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A land value tax is a type of ad valorem real estate tax. Only the land itself is taxed; any buildings or improvements on the land are excluded from the calculation of the tax. This is in contrast to many other forms of property tax.
Adam Smith, the 18th century British economist, argued for a land value tax in his work, The Wealth of Nations. In the United States, the best known activist for a land value tax was Henry George, a 19th century reformer. George believed that land value taxation would eliminate the need for other taxes.
Proponents of a land value tax have advanced several arguments in its favor. One argument is that it encourages improvements to the structures located on the land. Ordinarily, such improvements would be taxed, which discourages the owner of the land from making high-quality improvements. Another argument is that a land value tax decreases speculation in land and prevents investors from taking large amounts of land off the market. This speculation is believed by some experts to increase the price of land and encourage suburban sprawl.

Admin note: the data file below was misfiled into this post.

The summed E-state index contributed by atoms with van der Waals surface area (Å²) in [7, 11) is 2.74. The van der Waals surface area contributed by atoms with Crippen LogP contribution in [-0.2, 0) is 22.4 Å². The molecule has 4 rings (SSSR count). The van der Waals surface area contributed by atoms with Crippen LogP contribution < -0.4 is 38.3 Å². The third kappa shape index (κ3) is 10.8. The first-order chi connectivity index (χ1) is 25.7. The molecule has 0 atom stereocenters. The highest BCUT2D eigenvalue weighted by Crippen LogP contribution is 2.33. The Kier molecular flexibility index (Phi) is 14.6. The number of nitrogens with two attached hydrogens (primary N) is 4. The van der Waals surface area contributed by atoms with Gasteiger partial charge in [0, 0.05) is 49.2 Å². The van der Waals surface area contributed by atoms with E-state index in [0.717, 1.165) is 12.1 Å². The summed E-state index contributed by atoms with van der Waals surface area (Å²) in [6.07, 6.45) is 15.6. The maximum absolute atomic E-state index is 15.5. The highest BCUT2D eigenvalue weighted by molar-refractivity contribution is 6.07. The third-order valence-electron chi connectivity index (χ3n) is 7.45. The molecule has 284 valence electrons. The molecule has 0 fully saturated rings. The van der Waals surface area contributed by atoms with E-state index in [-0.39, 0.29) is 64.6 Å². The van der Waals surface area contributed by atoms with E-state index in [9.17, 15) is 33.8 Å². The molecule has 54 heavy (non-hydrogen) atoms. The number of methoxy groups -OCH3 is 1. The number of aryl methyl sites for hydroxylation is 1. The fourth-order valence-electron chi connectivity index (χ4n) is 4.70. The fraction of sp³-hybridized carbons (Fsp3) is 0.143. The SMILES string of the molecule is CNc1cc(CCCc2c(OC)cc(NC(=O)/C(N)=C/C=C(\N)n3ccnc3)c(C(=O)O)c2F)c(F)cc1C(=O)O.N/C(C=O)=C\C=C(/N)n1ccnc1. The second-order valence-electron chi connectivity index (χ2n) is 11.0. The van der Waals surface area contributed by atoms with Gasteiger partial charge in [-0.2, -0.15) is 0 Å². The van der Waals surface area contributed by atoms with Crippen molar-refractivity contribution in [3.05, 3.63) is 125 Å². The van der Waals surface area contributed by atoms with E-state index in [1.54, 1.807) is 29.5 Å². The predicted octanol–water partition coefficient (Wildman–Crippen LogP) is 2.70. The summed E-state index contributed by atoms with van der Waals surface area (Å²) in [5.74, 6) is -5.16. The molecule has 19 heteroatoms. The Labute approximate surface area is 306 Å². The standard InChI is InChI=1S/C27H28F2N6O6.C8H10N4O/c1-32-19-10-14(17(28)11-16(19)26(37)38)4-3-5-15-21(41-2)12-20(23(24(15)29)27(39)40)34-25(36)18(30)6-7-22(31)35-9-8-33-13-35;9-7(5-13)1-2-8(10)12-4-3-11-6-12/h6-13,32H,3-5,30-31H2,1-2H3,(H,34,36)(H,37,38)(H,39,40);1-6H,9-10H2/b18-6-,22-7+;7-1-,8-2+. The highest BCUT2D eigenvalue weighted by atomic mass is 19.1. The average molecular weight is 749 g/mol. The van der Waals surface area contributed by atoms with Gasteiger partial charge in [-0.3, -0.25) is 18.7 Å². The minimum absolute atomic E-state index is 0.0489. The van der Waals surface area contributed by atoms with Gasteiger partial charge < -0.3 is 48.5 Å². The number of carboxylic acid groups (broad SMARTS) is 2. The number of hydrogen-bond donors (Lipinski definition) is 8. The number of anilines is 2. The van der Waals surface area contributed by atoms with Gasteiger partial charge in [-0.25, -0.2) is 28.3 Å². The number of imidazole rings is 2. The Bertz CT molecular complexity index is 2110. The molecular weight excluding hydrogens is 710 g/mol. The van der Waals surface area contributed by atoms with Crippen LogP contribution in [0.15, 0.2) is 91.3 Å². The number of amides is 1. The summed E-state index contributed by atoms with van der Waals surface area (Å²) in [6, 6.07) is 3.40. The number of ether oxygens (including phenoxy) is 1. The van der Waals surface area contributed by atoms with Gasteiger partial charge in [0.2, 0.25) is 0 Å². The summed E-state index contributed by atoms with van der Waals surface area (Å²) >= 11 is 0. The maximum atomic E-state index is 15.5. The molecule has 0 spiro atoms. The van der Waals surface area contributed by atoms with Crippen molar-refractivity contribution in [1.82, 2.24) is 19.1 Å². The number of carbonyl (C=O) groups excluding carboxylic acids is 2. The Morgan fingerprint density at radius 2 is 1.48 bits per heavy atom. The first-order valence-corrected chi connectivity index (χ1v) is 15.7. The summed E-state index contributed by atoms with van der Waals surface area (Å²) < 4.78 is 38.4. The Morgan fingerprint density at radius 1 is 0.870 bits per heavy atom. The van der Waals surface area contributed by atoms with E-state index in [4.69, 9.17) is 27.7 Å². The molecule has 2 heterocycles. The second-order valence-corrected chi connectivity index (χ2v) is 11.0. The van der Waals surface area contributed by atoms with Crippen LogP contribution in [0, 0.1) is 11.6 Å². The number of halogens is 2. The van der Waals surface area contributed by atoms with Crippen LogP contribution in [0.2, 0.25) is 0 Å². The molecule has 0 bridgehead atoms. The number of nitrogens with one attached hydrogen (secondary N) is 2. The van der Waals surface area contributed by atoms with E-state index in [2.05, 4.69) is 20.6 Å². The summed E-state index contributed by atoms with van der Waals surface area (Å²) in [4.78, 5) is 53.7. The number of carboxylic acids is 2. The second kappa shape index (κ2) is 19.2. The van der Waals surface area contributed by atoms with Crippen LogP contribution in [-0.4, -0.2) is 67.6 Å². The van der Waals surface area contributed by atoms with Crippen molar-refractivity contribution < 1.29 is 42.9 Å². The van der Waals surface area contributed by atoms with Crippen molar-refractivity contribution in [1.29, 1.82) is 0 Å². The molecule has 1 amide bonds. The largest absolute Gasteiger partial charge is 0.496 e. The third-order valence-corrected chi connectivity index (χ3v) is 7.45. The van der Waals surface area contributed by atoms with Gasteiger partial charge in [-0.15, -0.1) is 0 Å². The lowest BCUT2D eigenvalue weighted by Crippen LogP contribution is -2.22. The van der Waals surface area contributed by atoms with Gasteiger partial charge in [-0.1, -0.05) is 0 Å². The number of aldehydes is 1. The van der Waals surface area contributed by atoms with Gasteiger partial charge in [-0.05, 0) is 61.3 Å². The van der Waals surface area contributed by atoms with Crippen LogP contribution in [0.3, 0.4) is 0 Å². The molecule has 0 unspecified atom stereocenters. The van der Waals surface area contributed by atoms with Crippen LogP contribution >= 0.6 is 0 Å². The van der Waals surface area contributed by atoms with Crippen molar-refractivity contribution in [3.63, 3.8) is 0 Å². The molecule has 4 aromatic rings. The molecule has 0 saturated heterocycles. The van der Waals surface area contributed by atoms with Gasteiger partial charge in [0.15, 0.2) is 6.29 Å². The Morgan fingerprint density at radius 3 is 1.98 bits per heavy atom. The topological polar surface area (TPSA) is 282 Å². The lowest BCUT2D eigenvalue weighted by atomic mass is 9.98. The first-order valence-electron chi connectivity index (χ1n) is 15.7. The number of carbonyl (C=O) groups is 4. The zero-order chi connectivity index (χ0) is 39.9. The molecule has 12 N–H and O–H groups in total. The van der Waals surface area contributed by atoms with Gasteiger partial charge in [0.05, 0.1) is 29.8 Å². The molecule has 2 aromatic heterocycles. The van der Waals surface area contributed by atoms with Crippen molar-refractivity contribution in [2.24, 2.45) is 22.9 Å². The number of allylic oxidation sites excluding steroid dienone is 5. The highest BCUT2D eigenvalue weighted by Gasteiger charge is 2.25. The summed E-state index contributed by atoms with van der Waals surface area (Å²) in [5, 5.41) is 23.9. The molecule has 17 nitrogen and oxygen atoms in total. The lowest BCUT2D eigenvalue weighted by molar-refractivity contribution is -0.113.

A third argument in favor of a land value tax is its effect on real estate prices and housing. Proponents argue that alternate forms of property taxation make it more difficult to build affordable housing. They also believe that a land value tax would stymie the formation of real estate bubbles, which would have several positive effects. One effect would involve preserving farm land by making it more attractive to build in cities—currently, a great deal of productive farm land has been lost to the building of suburban houses. Another positive effect would involve directing capital away from real estate and into more productive sectors of the economy.
Opponents of land value taxation believe that sufficient tax revenue cannot be raised by taxing land alone without raising the land value tax to unacceptably high rates. They argue that other forms of taxation must also be used, which dilutes the benefits of the land value tax. If a land value tax is instituted incorrectly, it could cause property values to plunge, which could damage the economy.
A number of cities and countries have instituted some form of a land value tax. Harrisburg, Pennsylvania in the US has helped revive its downtown area through a modified land value tax. The Australian city of Sydney also uses land value taxation.
"[Land] speculation is believed by some experts to increase the price of land and encourage suburban sprawl..."
Is there no evidence based support that would warrant a more positively formulated conclusion?